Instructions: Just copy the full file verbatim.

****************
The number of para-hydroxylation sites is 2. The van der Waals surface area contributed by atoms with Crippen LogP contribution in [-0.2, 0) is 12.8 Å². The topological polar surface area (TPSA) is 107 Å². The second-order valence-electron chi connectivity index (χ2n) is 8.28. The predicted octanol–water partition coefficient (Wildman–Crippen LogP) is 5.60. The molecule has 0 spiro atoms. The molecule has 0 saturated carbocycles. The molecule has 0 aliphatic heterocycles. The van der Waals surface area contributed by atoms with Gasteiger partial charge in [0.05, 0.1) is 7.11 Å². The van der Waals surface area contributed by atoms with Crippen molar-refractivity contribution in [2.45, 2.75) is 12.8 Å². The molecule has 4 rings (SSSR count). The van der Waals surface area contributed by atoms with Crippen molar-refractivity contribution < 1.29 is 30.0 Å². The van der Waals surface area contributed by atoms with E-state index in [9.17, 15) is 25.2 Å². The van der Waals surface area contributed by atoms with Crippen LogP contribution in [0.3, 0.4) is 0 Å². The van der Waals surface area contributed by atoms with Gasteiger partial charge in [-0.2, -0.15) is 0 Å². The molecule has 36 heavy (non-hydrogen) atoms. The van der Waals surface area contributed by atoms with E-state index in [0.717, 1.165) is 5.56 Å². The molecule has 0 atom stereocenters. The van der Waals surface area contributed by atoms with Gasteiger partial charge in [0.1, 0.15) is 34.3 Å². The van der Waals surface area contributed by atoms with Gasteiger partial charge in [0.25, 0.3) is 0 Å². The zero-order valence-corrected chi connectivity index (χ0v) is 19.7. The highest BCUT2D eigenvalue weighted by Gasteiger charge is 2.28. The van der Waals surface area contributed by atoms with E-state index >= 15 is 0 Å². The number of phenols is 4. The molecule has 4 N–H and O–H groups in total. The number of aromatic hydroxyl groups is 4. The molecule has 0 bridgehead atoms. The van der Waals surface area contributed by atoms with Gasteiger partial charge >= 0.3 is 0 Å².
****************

The number of para-hydroxylation sites is 2. The van der Waals surface area contributed by atoms with Crippen LogP contribution in [-0.2, 0) is 12.8 Å². The topological polar surface area (TPSA) is 107 Å². The second-order valence-electron chi connectivity index (χ2n) is 8.28. The predicted octanol–water partition coefficient (Wildman–Crippen LogP) is 5.60. The molecule has 0 spiro atoms. The molecule has 0 saturated carbocycles. The molecule has 0 aliphatic heterocycles. The van der Waals surface area contributed by atoms with Gasteiger partial charge in [0.05, 0.1) is 7.11 Å². The van der Waals surface area contributed by atoms with Crippen molar-refractivity contribution in [2.45, 2.75) is 12.8 Å². The molecule has 4 rings (SSSR count). The van der Waals surface area contributed by atoms with Crippen molar-refractivity contribution < 1.29 is 30.0 Å². The van der Waals surface area contributed by atoms with E-state index in [9.17, 15) is 25.2 Å². The van der Waals surface area contributed by atoms with Crippen LogP contribution in [0.3, 0.4) is 0 Å². The van der Waals surface area contributed by atoms with Gasteiger partial charge in [-0.2, -0.15) is 0 Å². The molecule has 36 heavy (non-hydrogen) atoms. The van der Waals surface area contributed by atoms with E-state index in [0.717, 1.165) is 5.56 Å². The molecule has 0 atom stereocenters. The van der Waals surface area contributed by atoms with Gasteiger partial charge in [0.1, 0.15) is 34.3 Å². The van der Waals surface area contributed by atoms with Gasteiger partial charge in [0.25, 0.3) is 0 Å². The zero-order valence-corrected chi connectivity index (χ0v) is 19.7. The highest BCUT2D eigenvalue weighted by Gasteiger charge is 2.28. The van der Waals surface area contributed by atoms with E-state index >= 15 is 0 Å². The number of phenols is 4. The molecule has 4 N–H and O–H groups in total. The number of aromatic hydroxyl groups is 4. The molecule has 0 bridgehead atoms. The van der Waals surface area contributed by atoms with Gasteiger partial charge >= 0.3 is 0 Å².